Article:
“Okay then. We need to make sure every step we take is solid before putting our weight into it. Take my hand”. I reached toward his voice until he found my hand.

We had both been praying for God to help us, but we were reluctant to formally pray. I mean, we did this to ourselves. Donnie said, “I think we need to pray together.”

We thanked God for the wonderful day and that we were able to spend the day enjoying the beauty of His creation. I declared, “Your word is a light unto our path (Psalm 119:105) – and God – we need your light now more than ever before.” We prayed for protection, careful not to spell out the things we needed to be protected from. I still didn’t want to think about bears or other wild animals.

As dark as the night was, it just seemed to get darker. We slid down a boulder, and reached for the next, inching away from the brook in the direction we had last seen the path. We crawled, and reached with our arms, stretched our legs to find the next solid landing. We came to a large tree and pulled ourselves up. In the starless night, we looked around hoping for the slightest shadow to guide us.

“What in the world is that?” Donnie asked. “Look down there.” Several feet away, and down a steep slope we saw little lights, like fireflies, but on the rocks, naturally occurring glow in the dark minerals. We slid down the embankment and reached the lights.
Donnie stomped his foot. “This is solid – I think this is the path! Look, the lights lead down this way.” We started following the lights, and in the pitch black night started moving freely – the lights lead us until we were confident that we were on the right path. Soon the little lights were no longer decorating the side of the roadway, but we no longer needed the guidance. It was like God had led us to the path and we could walk confidently, even in the darkness. We were praising God for His help, and so grateful that we were on the right path.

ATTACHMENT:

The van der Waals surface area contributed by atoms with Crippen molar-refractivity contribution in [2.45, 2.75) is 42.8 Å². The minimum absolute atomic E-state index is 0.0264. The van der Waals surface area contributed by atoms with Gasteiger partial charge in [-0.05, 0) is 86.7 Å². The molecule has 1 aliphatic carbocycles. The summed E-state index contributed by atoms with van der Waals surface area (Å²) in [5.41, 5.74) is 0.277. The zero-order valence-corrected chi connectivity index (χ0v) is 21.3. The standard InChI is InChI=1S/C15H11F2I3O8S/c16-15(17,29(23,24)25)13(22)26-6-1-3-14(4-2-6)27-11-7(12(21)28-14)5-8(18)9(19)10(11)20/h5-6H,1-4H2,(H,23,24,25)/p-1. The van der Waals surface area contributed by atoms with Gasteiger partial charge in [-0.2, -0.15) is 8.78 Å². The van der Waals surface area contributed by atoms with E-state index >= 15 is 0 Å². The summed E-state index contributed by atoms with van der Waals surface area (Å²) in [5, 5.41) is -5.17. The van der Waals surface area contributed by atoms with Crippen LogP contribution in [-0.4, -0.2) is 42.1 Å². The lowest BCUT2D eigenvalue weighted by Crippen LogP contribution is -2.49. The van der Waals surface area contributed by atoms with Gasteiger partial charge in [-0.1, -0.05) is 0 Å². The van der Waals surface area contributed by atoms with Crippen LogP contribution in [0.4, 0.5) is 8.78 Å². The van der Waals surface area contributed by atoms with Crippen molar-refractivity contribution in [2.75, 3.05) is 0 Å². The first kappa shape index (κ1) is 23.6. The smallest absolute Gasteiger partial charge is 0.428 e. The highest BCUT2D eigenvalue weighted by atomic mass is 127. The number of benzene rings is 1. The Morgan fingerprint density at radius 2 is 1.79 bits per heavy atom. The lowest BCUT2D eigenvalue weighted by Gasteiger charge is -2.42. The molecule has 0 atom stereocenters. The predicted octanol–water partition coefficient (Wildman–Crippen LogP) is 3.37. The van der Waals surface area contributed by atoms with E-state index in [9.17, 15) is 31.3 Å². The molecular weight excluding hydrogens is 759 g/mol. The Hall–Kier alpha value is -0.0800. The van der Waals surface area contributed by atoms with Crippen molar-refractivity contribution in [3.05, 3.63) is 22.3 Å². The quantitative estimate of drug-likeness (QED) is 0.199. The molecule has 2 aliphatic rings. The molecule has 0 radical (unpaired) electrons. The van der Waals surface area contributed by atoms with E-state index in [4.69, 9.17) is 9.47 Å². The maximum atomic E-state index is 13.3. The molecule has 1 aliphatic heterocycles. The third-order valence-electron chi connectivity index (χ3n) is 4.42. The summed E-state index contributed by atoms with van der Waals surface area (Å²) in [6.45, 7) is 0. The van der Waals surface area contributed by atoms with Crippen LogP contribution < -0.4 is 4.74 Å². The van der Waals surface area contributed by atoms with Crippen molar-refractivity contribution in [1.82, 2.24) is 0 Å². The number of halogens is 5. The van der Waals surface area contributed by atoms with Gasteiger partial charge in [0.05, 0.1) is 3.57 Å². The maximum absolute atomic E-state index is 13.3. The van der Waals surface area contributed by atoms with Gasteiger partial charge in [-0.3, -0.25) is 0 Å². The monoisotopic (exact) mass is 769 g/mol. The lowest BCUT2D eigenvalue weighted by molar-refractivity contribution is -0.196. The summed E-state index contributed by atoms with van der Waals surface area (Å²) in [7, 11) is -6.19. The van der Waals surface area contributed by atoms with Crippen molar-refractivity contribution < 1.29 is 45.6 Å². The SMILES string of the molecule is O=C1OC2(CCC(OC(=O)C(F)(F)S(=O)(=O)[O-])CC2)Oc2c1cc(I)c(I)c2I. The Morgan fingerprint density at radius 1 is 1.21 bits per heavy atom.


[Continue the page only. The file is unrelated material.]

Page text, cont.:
Suddenly Donnie stopped. “This isn’t the path. I think we lost it. The ground is soft.” He held my hand as he looked around in the black night, feeling the ground with his boot trying to find the solid path. He whispered, “God, you showed us once, please show us again.”

“Oh look!” I exclaimed as I tugged him in the opposite direction. “The path is over there.” The little lights once again lined a portion of the trail and once we confirmed it was the path, we practically ran down the mountain, totally trusting each step as it landed on the solid path.

Suddenly his firm grip on my hand pulled back and he stopped. “Wait! Remember that tree that lay across the path?” We carefully inched forward, and right there just a few feet from where he had stopped me was that log, still at shin level.
“How did you know it was there!?” I exclaimed. “Oh yeah, never mind.” I had already seen Donnie’s devotion to Jesus and how he just seemed to have an open communication with the Holy Spirit.

We stepped over the log and started running. It wasn’t far now, and soon we heard the others quietly talking around the campfire. The glow of the campground lights was like a drink of fresh water to our eyes, and I felt a rush of intense relief. God had just delivered us from every wild thing out there.